Motivational Leadership

I’m often asked “how do I keep my people motivated?” Sometimes the question will pertain to a particular person such as “How do I motivate Bob?”

In either case my answer is almost always the same. Now I know it’s not a good practice to answer a question with a question but for these instances I make an exception. My answer is “I don’t know, what does “Bob” say when you ask him what motivates him?”

I’m usually answered with silence.

I just kind of let that silence hang there for a few seconds and then I expand on my answer. I tell them, honestly, that I can’t have any idea what truly motivates a particular person or team unless I’ve asked the team or person.

One of the key responsibilities of a leader is to help their people stay motivated. That being the case I am always surprised at how few leaders know what motivates their people. They either guess or they try to motivate them with the most common, strongest motivators: fear, anger, and spite.

Just because those are the strongest and most common motivators doesn’t mean those are the best motivators. They are not!

If you want to know what motivates your people or if you want to know how to motivate your people then ask them. They may not have an immediate answer so give them a day or two to consider the question. Encourage them to give it serious consideration because their answer could be the key to unlocking the door to their future success.

When talking with your people about their motivation consider these questions:

What are you passionate about?
What work would you do for free if you could afford it?
What could I do to show you how important you are to me and our organization?
What are your hobbies and interests?

I’ve talked to leaders about asking these questions and I usually get the same two “hesitations.” The first one is that the questions seem “weird.” It seems to the leader that it is too personal or invasive to discuss these matters. My answer to that is always the same… leadership is about people, people and nothing but people. If you think it’s “weird” to truly get to know your people then you will struggle as a leader of those people.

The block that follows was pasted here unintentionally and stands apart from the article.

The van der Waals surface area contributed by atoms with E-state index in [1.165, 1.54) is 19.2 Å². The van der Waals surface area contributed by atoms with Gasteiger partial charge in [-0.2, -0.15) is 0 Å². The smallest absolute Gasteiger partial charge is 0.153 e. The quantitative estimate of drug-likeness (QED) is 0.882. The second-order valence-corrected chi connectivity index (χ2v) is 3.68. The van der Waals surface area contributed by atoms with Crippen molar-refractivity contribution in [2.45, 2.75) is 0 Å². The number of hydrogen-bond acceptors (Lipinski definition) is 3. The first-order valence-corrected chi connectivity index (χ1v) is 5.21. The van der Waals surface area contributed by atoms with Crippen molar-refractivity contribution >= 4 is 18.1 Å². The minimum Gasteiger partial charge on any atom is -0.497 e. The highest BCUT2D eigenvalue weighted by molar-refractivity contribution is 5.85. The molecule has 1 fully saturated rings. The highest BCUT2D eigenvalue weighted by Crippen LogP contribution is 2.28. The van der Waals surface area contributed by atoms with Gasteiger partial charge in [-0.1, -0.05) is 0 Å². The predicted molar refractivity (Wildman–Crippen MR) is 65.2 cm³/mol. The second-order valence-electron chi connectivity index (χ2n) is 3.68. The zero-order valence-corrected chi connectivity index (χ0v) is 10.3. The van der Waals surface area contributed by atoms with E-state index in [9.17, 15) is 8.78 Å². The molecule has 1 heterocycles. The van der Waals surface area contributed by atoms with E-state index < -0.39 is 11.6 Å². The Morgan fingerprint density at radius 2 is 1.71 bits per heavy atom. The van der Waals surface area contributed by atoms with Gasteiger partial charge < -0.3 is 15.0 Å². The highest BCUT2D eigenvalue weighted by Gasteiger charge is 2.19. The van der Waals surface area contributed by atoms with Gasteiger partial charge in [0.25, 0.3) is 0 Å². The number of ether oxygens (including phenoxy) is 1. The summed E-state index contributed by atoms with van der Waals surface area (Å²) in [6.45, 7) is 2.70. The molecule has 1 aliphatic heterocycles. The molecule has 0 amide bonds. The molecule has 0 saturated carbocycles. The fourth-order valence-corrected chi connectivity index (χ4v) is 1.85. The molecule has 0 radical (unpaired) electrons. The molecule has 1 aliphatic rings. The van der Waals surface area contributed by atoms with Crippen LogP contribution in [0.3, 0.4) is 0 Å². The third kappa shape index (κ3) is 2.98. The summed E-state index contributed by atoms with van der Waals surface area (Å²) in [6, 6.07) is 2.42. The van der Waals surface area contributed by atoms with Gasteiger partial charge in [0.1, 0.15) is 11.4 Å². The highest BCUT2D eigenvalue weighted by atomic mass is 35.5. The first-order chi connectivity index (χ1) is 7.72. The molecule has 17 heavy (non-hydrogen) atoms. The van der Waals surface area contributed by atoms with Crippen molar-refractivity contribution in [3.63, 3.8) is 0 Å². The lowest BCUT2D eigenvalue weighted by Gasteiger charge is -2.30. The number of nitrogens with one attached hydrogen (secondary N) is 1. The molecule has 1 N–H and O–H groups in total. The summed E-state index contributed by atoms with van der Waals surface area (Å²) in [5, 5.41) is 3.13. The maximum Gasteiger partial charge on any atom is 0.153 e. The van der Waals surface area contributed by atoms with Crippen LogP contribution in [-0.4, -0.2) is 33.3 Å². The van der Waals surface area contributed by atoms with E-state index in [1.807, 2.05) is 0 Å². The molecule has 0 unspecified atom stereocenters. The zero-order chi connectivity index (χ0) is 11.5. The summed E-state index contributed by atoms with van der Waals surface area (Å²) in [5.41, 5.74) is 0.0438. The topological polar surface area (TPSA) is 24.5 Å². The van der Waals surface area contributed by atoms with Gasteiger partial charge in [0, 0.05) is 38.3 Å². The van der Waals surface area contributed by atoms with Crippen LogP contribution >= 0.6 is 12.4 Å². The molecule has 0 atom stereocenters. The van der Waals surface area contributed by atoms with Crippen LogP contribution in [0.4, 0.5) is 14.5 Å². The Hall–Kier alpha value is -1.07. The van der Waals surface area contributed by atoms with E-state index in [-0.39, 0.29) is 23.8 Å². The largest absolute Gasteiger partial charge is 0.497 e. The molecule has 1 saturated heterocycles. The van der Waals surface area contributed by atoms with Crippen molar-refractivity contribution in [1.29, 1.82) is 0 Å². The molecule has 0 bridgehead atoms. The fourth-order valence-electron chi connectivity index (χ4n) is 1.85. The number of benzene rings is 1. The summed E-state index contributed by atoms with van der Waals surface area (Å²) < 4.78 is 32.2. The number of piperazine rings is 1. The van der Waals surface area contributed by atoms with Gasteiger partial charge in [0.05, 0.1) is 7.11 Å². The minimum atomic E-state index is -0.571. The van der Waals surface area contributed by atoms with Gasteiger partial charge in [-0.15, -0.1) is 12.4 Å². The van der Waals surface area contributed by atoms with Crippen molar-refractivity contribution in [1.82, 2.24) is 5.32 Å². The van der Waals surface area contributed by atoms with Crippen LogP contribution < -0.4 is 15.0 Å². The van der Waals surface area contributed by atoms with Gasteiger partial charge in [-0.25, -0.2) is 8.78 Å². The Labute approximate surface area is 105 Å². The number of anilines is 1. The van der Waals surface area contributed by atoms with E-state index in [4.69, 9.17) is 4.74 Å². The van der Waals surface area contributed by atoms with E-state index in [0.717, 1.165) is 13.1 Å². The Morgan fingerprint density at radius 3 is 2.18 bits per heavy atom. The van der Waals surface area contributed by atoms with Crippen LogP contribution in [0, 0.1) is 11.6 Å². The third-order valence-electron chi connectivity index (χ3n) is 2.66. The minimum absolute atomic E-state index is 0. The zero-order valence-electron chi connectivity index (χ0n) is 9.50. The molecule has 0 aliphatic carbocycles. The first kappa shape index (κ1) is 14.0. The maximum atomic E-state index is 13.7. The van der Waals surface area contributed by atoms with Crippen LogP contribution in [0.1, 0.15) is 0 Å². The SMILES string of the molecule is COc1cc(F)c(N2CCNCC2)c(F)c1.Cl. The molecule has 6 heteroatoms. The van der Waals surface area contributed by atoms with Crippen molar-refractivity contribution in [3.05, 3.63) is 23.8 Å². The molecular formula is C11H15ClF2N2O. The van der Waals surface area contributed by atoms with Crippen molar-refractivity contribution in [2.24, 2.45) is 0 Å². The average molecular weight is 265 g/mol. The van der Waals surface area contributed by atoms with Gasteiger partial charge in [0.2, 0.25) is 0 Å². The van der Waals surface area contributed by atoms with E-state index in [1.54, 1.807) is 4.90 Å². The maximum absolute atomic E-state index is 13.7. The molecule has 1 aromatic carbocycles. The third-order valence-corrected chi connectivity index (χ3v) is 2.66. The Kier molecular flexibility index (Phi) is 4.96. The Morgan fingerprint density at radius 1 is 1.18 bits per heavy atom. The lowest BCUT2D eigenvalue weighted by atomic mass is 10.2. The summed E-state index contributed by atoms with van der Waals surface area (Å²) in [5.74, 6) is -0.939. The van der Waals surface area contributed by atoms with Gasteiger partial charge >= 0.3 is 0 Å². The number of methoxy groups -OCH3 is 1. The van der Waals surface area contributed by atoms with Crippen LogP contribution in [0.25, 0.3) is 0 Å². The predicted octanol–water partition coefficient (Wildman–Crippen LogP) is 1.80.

By the way, the questions are only “weird” to the person asking them for the first time, to the person being asked they generally feel good about someone caring enough to actually ask.

The second hesitation is one of time. They say they simply can’t afford to “spend” the time getting to know their people. Keep in mind, these are the same leaders who would proudly say that their people are their organization’s greatest asset. If they don’t have time to spend on their most important asset then what are they spending their time on?

I encourage leaders to NOT think in terms of “spending” time “on” their people but rather to “invest” time “with” their people. It’s a change of mindset that can make a huge difference in how a leader interacts with their people.

One last thing…. when you discover what motivates your people then use it to THEIR benefit and yours.

14 thoughts on “Motivational Leadership

  1. I’ve worked for only a few people who I consider leaders. A common denominator between them was they got to know me as a person. They wanted to know who I was outside the chunk of 9-5. That went a long way. It really meant something to me. When I was asked to go the extra mile and bring an order forecasted for a future quarter and bring it into the current one, I’d do whatever I could for my boss and the branch. They treated me like a human being vs. a sales dude with a quota.

    • Thanks for the comment Steve. I think true leaders understand this fact: you lead people not stuff and you can’t lead people until you actually know them.

      Real leaders genuinely like people and enjoy getting to know them and it shows in how they treat them.

  2. Brian O'Neill says:

    That is a really an interesting article Steve.
    I have noticed that you use the word “Leaders” and not “managers”.
    Do you think that could also work in a case where the people have lost motivation and when the reason for that lack of motivation is the manager himself? what do you think a manager could do when he is the reason for it?

    • I use the word leader when discussing people. People refuse to me managed, they must be led. I know managers don’t do it on purpose but when they try to manage people they de-motivate them. We manage stuff, inventories budgets, etc. We LEAD people!

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